This year we need more excuses to celebrate – and thus for the last fourteen days, from French to UK pancake days, I’ve been making pancakes. Pancakes from home in Brittany (a region of France renowned for sweet crêpes and savoury buckwheat galettes) and from around the world (with recipes from Germany, China, India, Ethiopia, Japan, Morocco, the US…), sweet and savoury, some vegan, some gluten free.
As today is pancake day in the UK, many of us will be heading back once more in the kitchen. I suggest you make both pancakes that remind you of home (wherever that is) and pancakes that make you travel and try something new.
Here are some suggestions:
Morrocan Baghrir – or ‘thousand holes pancakes’ – delicious and very easy to make (and it happens to be vegan)
When I think about COVID and the past year, I think of humanity being put on the naughty step. I envisage mother earth, Gaia or whoever you associate with the planet as sending us all to our rooms. We have been asked (on several occasions now) to go home and think about what we have done. I realise most people won’t think like that, but I enjoy this little fantasy. This image tickles me. The idea that all of this may be punitive makes sense to me. The reason I see it that way is because I am a little disappointed with my species, I am an environmentalist. And hence why I think a few restrictions and being shaken up out of our consumerist slumber would do us no harm.
Whilst the naughty step analogy is my light hearted way of interpreting and analysing events through an ecocritical lens, I am aware this playfulness could be considered insensitive. However, humour has always been a powerful and quite healthy coping and defense mechanism. COVID is a horror and what it has done to many is tragic.
Tragedies and catastrophes change people, they change society, they change collective behaviour. A pandemic has shaped the world and dominated events and whilst I am aware that change is inevitable; rapid, global change is alarming. Change at an accelerated and often uncomfortable rate can devastate and destroy. For many the discomfort has been regarding the uncertainty and the element of not having any control. For me the comfort has been in the uncertainty and the element of not having any control. The truth is I enjoy change, I actually embrace it and most certainly do not fear it.
My year, both on and off the naughty step, has been used to do what you are supposed to do whilst sat on it. I have used these experiences to reflect and think and to try and be a better person. As a third year PhD student, thinking is certainly not alien to me, but really thinking about my life and my choices was unavoidable and it pushed me to dig deep and be better.
I did many things during this past year as a result of COVID. I rekindled my relationship with my children’s father by taking responsibility and swallowing a lot of pride. I moved school to HAPP to complete my PhD whilst staying true to my beliefs and my academic preferences. And I went to a Psychologist and got assessed for Autism/ ASD and finally received a diagnosis in my forties. None of these things were easy, all of these things have helped me move closer to reaching my potential and living a life I feel content with. Would these things have happened without COVID? I very much doubt it.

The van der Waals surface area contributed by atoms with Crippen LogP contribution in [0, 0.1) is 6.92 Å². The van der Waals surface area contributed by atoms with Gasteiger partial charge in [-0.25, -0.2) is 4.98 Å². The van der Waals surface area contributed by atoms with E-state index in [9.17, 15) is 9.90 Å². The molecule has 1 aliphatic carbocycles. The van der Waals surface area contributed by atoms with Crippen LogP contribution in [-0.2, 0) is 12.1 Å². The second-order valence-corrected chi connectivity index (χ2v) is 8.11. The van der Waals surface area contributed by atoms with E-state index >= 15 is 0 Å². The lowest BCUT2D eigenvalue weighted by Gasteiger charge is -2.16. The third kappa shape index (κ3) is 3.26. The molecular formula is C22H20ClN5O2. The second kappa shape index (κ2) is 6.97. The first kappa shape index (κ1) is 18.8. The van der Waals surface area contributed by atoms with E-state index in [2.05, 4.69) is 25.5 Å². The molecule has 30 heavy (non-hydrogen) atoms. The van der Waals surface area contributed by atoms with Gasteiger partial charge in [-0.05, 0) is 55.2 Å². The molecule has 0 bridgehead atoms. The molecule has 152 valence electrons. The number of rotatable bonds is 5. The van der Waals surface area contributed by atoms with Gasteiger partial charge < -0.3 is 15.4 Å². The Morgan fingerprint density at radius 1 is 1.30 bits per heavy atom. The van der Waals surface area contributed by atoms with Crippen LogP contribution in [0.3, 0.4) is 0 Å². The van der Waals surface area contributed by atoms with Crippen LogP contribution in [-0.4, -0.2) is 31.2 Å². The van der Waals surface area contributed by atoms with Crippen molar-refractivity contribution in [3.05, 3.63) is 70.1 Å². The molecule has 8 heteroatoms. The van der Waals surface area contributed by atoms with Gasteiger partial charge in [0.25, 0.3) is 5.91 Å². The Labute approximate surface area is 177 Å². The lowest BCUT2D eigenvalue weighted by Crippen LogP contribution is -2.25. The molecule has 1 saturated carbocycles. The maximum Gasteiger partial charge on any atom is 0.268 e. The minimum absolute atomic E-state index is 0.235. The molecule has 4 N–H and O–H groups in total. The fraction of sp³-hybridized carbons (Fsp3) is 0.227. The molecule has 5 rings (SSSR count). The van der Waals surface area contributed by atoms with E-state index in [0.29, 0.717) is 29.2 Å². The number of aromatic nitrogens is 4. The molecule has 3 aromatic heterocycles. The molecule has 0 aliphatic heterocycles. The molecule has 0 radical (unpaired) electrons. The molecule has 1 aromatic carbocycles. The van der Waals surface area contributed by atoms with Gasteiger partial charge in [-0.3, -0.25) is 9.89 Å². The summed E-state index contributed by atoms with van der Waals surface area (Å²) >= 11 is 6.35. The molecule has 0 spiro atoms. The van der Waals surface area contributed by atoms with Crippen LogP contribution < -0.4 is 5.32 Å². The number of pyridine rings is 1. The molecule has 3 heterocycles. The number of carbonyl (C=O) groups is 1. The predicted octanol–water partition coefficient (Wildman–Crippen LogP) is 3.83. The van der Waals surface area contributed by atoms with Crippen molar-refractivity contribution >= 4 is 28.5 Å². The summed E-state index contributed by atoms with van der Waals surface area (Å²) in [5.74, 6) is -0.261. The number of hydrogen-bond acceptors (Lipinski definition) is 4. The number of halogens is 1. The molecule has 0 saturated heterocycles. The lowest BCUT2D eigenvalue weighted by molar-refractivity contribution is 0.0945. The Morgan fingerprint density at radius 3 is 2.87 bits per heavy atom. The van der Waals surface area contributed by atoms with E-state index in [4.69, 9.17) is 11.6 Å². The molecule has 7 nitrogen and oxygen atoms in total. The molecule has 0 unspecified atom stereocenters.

The truth is pre-COVID I was busy, stressed and getting everything done. I was on the conveyor belt. Children, career, write thesis, go out, avoid discomfort, exist. COVID put the brakes on that life and forced things to slow and to change. COVID changed the world and COVID changed me. It was up to me how COVID was going to do that and I’m grateful for the lessons and the enforced reflection. I needed it, I think the world did too.
Sophia Valente, a Peer Mentor and final year student in International Politics and Conflict Studies, reflects on recent documentary discussions that were held as part of HAPP’s Winter Programme.
As part of the HAPP Winter Programme, I had the privilege to take part in the documentary discussions that ran from the 13th to the 15th of January. Peer Mentors (including myself) had the opportunity to chair the discussions and participate where possible. I first participated in Monday’s discussion of the documentary ‘13th’, which focused on the mass incarceration and systemic discrimination of African Americans in the United States. The discussion involved contributions from a range of HAPP disciplines, giving insight to perspectives beyond my own political focus.
The most valuable part of the ‘13th’ discussion, for me, was focused on what the documentary had taught us. Even though we came from such a range of ages, subject areas, and education levels, it seemed that all of us had learned a lot from the film. There was some agreement that what many of us had not been aware of was the extent to which policymaking in the US is influenced by private companies. The effect this has on mass incarceration is striking, and it was surprising to all of us how much we didn’t know about these systems in place. The documentary, though focused on the 13th amendment of the US Constitution, brought to light the link between Reagan’s War on Drugs and the mass incarceration of African Americans as well as the disproportionately large prison population in the United States. Wednesday’s discussion and documentary were eye-opening and thought-provoking, and very enjoyable overall.